A new challenge by Chicago charter teachers
, a teacher and member of the Chicago Teachers Union, explains what’s on the line for teachers who have gone on strike at three charter schools.
THE SECOND charter school strike in Chicago history and only the third in the entire country begins February 5 when 140 teachers and paraprofessional staff prepare for picket lines at four of the 14 schools run by Chicago International Charter Schools (CICS).
While the staff numbers at these four unionized CICS campuses are relatively small compared to Chicago Public Schools’ 25,000 educators, the stakes in this conflict are high. Not only are teachers fighting for better staffing, smaller classes and equal pay, but this is the first teachers’ strike in recent memory where management has threatened to run the schools with strikebreakers.
The issues at CICS will be familiar to anyone who’s followed the #RedForEd national wave of protests that began last year in West Virginia and spread to Oklahoma, Kentucky and Arizona — and then made the leap this school year to blue states, culminating most recently in a major victory in Los Angeles.
Like elsewhere, the discontent at CICS’s Wrightwood, Ralph Ellison, Chicago Quest and Northtown campuses is driven by overcrowded classrooms, lack of support services for students, and low pay that forces many teachers to work second and third gigs to make ends meet.
This will be the second charter school strike this school year. Teachers in the Acero Schools network — who are also members of the Chicago Teachers Union-Alliance of Charter Teachers and Staff (CTU-ACTS) — struck and won a major victory late last year. More recently, teachers at LA’s Accelerated Schools struck alongside their public school counterparts and also won their key demands.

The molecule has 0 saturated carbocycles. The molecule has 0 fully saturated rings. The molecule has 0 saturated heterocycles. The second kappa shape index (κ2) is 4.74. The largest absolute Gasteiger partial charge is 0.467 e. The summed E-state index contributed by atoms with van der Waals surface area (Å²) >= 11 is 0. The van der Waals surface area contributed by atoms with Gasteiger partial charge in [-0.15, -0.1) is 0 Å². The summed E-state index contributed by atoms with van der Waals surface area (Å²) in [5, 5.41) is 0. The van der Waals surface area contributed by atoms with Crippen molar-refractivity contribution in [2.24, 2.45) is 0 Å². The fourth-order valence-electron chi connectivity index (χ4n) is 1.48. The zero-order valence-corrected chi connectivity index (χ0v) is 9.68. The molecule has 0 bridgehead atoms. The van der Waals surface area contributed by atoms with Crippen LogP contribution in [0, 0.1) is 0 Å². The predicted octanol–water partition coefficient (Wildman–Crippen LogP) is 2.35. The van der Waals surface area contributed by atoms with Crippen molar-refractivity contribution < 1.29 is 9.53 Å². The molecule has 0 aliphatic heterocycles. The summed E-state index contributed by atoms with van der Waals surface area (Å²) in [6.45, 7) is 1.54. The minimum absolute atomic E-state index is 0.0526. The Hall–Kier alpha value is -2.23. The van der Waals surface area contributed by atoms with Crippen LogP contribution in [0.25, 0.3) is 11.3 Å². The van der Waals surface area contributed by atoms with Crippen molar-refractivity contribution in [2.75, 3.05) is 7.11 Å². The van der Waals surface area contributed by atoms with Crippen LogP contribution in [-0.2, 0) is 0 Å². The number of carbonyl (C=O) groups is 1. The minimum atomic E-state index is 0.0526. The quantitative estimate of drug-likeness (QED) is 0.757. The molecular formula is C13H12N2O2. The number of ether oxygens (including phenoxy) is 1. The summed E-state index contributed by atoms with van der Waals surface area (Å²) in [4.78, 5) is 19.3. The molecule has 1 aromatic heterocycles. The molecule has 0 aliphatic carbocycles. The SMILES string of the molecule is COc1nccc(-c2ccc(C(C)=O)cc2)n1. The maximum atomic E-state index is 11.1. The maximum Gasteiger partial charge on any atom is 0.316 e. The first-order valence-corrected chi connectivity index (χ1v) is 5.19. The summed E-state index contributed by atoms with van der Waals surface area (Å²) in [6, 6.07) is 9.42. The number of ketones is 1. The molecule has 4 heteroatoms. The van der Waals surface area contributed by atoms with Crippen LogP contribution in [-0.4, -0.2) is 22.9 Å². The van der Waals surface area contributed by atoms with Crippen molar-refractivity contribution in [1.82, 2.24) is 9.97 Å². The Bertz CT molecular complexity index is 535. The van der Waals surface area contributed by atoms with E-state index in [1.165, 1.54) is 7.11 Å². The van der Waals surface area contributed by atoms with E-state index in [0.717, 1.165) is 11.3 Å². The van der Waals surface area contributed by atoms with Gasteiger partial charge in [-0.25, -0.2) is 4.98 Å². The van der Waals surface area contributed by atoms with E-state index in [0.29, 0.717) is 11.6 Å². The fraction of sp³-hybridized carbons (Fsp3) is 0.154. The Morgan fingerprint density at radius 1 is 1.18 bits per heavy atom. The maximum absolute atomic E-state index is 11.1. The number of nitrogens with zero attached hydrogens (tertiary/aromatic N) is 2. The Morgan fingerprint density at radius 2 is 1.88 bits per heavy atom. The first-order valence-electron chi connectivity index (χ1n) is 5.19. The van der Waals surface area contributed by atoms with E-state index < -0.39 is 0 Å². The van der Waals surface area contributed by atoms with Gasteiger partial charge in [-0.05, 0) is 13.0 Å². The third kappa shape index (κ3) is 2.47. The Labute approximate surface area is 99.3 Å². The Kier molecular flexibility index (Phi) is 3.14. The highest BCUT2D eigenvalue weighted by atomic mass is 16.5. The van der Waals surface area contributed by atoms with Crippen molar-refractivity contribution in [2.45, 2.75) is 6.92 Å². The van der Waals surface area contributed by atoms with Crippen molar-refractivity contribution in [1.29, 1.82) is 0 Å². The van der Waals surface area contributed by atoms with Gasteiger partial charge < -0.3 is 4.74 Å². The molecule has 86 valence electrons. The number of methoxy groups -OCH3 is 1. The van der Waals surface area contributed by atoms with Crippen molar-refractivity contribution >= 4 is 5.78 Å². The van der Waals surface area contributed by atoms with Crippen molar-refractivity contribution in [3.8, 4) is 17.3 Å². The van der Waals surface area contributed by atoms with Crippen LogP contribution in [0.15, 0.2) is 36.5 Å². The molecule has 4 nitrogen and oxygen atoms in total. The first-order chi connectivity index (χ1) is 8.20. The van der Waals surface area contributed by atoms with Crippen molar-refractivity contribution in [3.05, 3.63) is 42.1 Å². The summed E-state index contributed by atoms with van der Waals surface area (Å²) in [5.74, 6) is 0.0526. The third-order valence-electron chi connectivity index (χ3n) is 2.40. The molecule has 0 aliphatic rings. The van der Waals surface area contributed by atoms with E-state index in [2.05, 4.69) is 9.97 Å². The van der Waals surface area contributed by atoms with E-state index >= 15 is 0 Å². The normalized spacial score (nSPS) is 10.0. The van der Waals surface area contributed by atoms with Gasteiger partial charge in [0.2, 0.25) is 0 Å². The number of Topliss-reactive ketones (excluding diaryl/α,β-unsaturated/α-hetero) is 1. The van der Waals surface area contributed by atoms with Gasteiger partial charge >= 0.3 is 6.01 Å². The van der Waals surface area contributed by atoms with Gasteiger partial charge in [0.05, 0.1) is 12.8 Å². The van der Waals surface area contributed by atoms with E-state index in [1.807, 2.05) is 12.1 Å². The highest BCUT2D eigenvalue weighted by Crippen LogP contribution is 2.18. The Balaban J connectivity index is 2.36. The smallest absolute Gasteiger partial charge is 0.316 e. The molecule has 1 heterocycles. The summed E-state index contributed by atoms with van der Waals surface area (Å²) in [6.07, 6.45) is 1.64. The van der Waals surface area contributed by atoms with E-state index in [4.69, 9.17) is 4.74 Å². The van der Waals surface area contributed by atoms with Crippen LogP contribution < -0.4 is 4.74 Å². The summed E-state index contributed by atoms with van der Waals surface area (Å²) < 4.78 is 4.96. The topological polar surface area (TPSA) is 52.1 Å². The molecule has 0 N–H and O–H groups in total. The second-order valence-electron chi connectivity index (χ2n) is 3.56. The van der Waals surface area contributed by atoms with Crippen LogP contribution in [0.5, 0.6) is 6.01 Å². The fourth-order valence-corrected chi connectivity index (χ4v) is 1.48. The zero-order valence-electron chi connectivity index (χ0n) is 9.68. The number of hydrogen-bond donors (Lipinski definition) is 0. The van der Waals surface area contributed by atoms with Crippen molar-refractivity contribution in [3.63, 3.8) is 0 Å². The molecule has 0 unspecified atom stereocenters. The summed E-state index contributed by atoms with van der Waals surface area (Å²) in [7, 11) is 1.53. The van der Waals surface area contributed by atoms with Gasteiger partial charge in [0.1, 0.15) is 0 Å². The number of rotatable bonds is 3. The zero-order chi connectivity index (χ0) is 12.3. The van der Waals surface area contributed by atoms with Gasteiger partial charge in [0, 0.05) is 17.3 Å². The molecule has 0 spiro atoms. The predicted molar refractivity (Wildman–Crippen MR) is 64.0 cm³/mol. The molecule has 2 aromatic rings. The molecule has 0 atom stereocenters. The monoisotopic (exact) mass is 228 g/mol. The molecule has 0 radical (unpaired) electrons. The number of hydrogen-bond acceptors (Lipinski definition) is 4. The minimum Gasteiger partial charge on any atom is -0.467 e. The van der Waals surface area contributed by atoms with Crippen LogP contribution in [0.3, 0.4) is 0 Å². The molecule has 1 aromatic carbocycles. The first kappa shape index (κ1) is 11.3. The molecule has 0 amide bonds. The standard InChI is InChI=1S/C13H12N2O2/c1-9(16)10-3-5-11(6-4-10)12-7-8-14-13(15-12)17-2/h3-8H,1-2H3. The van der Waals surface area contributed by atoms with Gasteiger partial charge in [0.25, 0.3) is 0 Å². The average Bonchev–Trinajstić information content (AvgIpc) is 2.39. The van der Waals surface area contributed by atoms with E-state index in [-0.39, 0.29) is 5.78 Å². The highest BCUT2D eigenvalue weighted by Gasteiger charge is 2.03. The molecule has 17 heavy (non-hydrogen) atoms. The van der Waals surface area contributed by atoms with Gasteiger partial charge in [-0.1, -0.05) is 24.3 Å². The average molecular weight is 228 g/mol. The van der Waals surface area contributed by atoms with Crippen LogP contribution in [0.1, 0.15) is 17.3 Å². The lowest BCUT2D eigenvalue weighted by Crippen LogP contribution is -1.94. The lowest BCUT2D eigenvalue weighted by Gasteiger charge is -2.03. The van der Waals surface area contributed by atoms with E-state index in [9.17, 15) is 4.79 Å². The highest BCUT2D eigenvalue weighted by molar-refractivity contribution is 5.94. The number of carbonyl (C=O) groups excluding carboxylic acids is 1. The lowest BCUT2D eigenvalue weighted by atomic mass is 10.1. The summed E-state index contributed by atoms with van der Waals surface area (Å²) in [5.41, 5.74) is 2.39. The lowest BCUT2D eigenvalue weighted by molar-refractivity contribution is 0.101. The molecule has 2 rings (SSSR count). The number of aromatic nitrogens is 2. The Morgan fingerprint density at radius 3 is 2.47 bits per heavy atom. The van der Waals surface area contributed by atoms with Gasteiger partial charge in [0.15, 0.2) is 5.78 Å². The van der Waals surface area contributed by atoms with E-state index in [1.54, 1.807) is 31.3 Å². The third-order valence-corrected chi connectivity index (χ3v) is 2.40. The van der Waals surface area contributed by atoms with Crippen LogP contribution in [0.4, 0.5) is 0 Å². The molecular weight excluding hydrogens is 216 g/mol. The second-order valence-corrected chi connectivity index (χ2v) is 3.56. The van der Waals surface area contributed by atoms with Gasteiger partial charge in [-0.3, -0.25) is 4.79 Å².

CICS will be a tough opponent. Its vehement anti-union stance, use of corporate shell companies and threat to hire substitute teachers to scab on the strike have infuriated teachers, paraprofessionals and clinicians, including counselors and social workers, at these schools.
Educators were especially outraged when management made a naked play to try and pit teachers against students and staff by offering the teachers nearly acceptable raises, but in exchange for dropping demands for paraprofessional pay (some of whom barely make $30,000 per year) and accepting cuts in staffing of counselors, social workers and other clinicians for critical programs.
Insultingly, the network also demanded that teachers give up paid parental leave provisions. In a public statement last Friday, the union teachers, clinicians and paraprofessionals answered with a united, unequivocal “No!”
AS CTU-ACTS noted in a statement, the CICS has the money — and then some — to pay its educators and staff, and provide for its students.
The CICS network has received some $36 million in public money that is now in “reserves,” including $19 million that is “invested” with CW Henderson — a company founded by Craig Henderson, the one-time president and treasurer of CICS’s Chicago Charter School Foundation.